He needs a memorable nickname. Thomas Jonathan Jackson is set of common names too, but everyone remembers “Stonewall” Jackson.

    tabula rasa: being known thereafter as the Rock of Chickamauga

    Problem here is no link back to his name. How about George “The Rock” Thomas?

    • #21
    • April 5, 2020, at 11:48 PM PDT
    • Like
  22. MISTER BITCOIN Member

    MichaelKennedy (View Comment):

    Joseph Stanko (View Comment):

    Vince Guerra (View Comment):
    Other books I love: April 1865

    That was a fascinating book. Like most Americans I learned in school that the Civil War ended when Lee surrendered to Grant at Appomattox, The End. Yet of course in reality Lee only surrendered the army under his command, there were still other Confederate armies in the field and an open question whether they would try to fight on. A protracted guerrilla war, while probably hopeless, could have made reconciliation after the war much more prolonged, bloody, and bitter.

    Which Sherman negotiated with Joe Johnston. Sherman knew nothing of the assassination of Lincoln and he tried to arrange terms suggested by Lincoln a week before. Stanton was enraged by Sherman’s attempt to negotiate surrender, accusing him in the newspapers of treason. Fortunately, Sherman’s terms held and he never forgave Stanton. Joe Johnston had been Sherman’s opponent most of the war except when he was relieved for not stopping Sherman’s march. He was reappointed when Davis realized his other generals did worse.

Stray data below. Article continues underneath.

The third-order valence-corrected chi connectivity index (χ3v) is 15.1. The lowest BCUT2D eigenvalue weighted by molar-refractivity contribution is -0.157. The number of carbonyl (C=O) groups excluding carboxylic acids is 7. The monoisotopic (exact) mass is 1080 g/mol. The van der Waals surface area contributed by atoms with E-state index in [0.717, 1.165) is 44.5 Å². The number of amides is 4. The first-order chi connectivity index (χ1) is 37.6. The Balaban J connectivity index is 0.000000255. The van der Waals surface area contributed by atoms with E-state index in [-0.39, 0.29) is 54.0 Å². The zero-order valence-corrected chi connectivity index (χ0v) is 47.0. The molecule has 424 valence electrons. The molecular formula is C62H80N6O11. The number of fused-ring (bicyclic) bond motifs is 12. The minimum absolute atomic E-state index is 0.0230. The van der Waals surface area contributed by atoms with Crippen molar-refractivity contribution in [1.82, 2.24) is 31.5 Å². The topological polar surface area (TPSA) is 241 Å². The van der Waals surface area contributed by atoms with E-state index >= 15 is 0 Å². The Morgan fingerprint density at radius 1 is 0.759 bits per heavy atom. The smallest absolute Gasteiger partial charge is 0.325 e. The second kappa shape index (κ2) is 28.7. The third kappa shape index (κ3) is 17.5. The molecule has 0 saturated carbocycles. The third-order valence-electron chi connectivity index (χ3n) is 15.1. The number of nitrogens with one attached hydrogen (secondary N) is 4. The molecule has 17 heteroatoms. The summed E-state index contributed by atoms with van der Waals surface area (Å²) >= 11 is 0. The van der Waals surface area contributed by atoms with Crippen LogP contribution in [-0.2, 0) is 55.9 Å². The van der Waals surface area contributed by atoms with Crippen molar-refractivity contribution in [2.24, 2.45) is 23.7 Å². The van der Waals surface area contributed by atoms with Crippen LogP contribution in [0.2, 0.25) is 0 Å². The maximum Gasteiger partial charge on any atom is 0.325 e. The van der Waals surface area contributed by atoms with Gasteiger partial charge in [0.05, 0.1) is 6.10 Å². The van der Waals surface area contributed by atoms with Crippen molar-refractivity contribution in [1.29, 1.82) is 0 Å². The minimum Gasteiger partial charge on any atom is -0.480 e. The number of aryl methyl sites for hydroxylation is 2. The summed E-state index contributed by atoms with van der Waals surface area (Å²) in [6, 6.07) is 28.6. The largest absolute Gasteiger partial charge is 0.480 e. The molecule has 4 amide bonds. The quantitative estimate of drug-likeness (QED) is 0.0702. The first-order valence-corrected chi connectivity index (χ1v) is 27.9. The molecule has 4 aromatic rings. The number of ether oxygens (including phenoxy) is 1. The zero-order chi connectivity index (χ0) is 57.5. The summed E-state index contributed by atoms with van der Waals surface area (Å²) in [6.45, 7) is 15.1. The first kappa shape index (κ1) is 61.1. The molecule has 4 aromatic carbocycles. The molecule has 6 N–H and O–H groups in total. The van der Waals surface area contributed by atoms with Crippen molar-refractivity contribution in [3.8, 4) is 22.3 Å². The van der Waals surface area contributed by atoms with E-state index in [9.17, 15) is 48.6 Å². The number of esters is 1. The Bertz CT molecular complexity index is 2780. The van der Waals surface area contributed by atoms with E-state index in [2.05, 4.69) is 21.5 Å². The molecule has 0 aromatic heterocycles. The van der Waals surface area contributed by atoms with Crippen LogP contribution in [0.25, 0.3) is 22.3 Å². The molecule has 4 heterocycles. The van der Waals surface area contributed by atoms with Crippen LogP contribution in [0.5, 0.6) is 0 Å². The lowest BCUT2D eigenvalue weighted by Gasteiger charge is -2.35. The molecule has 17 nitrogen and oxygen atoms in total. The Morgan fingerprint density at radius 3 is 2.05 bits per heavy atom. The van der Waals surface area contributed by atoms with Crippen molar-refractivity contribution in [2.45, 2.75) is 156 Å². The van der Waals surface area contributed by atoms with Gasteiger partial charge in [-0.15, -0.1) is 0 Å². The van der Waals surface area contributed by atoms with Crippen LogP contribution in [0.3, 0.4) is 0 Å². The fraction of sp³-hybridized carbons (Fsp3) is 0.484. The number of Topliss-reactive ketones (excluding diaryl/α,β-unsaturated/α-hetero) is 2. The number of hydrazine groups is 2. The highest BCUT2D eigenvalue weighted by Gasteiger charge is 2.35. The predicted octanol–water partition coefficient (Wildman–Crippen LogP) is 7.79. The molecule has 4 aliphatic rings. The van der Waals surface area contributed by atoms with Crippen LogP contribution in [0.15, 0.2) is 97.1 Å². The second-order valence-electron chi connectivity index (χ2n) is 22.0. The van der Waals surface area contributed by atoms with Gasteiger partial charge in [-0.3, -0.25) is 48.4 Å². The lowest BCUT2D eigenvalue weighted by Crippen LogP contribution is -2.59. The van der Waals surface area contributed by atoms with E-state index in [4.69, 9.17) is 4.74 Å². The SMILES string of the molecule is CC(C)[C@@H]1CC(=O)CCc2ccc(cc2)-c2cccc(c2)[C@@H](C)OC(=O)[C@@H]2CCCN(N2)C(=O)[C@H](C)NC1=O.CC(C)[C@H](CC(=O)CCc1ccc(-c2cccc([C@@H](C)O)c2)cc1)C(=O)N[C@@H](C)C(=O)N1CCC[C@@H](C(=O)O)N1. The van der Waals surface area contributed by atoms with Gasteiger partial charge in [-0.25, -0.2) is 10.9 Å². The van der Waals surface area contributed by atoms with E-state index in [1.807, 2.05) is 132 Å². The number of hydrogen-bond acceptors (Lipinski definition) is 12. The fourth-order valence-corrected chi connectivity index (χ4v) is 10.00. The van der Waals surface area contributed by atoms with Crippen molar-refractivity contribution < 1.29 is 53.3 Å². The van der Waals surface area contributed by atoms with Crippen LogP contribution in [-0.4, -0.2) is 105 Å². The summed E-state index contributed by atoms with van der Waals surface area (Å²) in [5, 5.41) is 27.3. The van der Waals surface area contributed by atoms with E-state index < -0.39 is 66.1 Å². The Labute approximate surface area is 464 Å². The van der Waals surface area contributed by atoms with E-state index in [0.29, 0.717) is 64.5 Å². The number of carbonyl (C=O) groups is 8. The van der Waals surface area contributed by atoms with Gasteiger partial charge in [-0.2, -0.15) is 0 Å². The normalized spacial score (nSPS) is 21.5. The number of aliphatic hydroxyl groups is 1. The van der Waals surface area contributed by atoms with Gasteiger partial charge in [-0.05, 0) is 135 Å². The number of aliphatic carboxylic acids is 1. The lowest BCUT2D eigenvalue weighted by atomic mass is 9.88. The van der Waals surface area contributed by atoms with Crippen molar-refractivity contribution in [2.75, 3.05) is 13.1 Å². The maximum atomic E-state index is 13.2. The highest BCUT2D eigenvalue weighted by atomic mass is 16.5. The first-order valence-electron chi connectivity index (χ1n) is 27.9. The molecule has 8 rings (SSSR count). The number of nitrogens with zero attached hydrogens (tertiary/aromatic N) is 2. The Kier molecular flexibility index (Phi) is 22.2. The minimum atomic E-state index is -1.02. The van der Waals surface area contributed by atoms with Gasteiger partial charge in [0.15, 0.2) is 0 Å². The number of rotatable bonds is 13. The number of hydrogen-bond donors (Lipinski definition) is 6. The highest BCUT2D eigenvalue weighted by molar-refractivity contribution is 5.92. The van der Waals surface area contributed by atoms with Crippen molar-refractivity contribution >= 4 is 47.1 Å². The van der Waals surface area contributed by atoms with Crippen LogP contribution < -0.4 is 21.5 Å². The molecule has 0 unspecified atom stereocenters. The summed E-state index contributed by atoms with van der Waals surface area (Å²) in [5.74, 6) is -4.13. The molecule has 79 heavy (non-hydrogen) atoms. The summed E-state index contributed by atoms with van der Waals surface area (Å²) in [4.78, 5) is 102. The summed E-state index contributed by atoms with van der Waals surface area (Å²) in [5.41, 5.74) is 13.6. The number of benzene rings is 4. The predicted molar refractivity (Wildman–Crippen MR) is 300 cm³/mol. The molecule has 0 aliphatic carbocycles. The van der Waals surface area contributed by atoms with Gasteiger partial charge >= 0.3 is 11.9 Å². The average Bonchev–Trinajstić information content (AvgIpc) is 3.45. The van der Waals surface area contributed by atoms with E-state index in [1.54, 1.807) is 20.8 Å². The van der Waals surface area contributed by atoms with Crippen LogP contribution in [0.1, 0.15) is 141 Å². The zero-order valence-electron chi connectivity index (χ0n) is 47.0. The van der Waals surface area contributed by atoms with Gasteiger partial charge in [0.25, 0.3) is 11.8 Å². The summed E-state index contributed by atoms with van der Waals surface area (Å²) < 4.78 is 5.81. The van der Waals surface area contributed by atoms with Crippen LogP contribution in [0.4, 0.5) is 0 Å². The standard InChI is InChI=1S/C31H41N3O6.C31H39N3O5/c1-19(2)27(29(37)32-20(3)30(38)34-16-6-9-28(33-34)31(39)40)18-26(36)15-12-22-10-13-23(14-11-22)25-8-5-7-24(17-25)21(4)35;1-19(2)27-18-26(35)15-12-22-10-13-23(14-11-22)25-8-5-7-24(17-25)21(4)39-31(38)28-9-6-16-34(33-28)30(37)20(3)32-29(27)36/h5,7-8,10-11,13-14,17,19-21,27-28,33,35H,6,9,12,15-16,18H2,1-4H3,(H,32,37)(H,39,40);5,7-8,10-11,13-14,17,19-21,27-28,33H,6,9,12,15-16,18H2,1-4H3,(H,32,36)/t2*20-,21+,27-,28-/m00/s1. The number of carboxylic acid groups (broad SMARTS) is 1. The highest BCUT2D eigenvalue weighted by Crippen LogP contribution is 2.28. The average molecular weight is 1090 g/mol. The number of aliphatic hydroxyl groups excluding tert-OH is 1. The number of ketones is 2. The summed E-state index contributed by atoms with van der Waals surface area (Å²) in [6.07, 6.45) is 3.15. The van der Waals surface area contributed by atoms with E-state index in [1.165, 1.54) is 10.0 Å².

Johnston described Sherman’s army as “The greatest army since Julius Caesar.” He served as a pallbearer when Sherman died and he died a month later.

     

    Sherman saved the election of 1864 for Lincoln.

    He also destroyed the myth of southern honor.

     

    • #22
    • April 6, 2020, at 1:40 AM PDT
    • Like
  23. MISTER BITCOIN Member

    MichaelKennedy (View Comment):

    I would also strongly recommend Liddell Hart’s biography of Sherman. I have a small library on Sherman alone.

    https://www.amazon.com/Sherman-Soldier-Realist-American/dp/B07YPLX4L7/